Butterfly Wing Scale Digital Image Gallery
White Barred Charaxes Butterfly
The white barred charaxes is one of the fastest flying butterflies in the world, with some reaching speeds of almost 40 miles per hour using their large, strong wings. Typically dwelling in medium and high altitude tropical African forests, members of the species prefer densely wooded areas and often fly high in the tree canopy. Such traits can make the species extremely difficult to catch unless one knows the secret to attracting the elusive butterflies.
Classified scientifically by lepidopterists as Charaxes brutus, the white barred charaxes butterfly joins 156 other African and 23 non-African species in the biologically rich and diverse genus known as the rajah butterflies. A favorite of collectors because of the intricate patterns on their wing undersides, white barred charaxes butterflies display a prominent white vertical stripe on both sides of their wings. As members of the butterfly family Nymphalidae, the butterflies sometimes referred to as white-barred Caraks feature a highly modified first pair of legs that are used for tasting instead of walking.
White barred charaxes caterpillars consume the leaves of mahogany, honeysuckle, Cape ash, and Chinaberry trees. Since larval white barred charaxes feast on economically important tropical timber species, the caterpillars are considered agricultural pests. Consequently, the species is subjected to chemical control by frequent insecticide applications. However, the Cape ash is used as an ornamental tree in many urban areas, a botanical extension that has enabled the white-barred charaxes to thrive in some African countries despite a decrease in its natural habitat.
Harvesting wild butterflies is a lucrative field in Africa, where profits from rare specimen can often sustain large families. The fast speeds and high-flying tendencies of adult white barred charaxes used to make them rare in butterfly collections, but the discovery that the species could be lured to screen traps with baits of dung and fermented fruit has made them much easier to obtain. Although mounted specimens are available commercially, butterfly conservancies allow thousands of people, who may never have the opportunity to enjoy them in the wilds of Africa, to view live specimens.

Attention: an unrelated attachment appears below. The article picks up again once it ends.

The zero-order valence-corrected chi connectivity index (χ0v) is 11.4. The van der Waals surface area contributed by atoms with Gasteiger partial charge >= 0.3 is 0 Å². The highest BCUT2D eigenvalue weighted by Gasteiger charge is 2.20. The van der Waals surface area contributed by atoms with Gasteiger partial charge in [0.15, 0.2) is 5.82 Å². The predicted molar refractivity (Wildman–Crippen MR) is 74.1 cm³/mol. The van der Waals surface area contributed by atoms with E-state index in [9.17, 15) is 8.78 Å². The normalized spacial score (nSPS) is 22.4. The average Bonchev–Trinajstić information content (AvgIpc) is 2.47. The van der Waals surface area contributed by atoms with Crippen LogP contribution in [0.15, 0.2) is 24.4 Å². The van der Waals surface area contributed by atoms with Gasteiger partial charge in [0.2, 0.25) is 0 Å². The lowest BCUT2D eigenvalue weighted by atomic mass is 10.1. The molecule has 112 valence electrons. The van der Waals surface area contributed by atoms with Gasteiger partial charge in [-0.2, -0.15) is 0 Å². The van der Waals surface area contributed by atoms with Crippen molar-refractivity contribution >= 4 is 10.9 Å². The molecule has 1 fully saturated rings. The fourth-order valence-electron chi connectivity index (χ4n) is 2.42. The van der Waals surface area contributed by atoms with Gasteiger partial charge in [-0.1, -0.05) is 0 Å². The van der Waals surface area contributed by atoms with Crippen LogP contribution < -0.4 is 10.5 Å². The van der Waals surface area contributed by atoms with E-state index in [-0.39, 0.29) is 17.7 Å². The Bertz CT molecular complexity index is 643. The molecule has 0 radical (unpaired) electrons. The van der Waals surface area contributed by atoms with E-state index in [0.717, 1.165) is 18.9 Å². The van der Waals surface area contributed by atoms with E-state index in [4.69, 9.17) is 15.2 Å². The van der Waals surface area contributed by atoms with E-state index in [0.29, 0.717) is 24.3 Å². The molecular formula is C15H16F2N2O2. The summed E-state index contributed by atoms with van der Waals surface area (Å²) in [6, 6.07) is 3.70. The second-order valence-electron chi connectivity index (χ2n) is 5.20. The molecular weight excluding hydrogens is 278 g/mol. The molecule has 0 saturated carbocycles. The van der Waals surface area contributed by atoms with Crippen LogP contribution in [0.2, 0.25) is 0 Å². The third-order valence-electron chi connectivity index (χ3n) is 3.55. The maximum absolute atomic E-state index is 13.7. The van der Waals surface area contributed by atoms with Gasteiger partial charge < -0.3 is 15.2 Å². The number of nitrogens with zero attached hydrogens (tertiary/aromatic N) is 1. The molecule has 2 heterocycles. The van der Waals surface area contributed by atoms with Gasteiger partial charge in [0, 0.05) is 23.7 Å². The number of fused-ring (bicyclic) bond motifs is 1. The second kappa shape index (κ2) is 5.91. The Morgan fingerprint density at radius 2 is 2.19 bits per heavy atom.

White Barred Charaxes Butterfly Images in Brightfield Illumination
Wing Scale Array - In brightfield, the wing scales of a white barred charaxes appear smooth and rounded. The scales are also lightly colored, which makes them stand out against a dark, adjacent vein.
White Barred Charaxes Butterfly Images in Darkfield Illumination
Wing Scale Interference Patterns - Some of the wing scales in this image appear blue, while others have a more earth tone hue. Interference patterns that look similar to the dark stripes of zebra cover their surfaces.
Wing Scales and Vein - Several rows of wing scales marked by interference patterns surround a reddish hued vein in this unusual photomicrograph.
White Barred Charaxes Butterfly Images in Oblique Illumination
Wing Vein - The dominant feature of this oblique illumination image is the conspicuous wing vein of a white barred charaxes butterfly. At this high level of magnification the vein looks more like a large pipe than the delicate supportive structure of a butterfly.
Cynthia D. Kelly, Shannon H. Neaves, Laurence D. Zuckerman, and Michael W. Davidson - National High Magnetic Field Laboratory, 1800 East Paul Dirac Dr., The Florida State University, Tallahassee, Florida, 32310.
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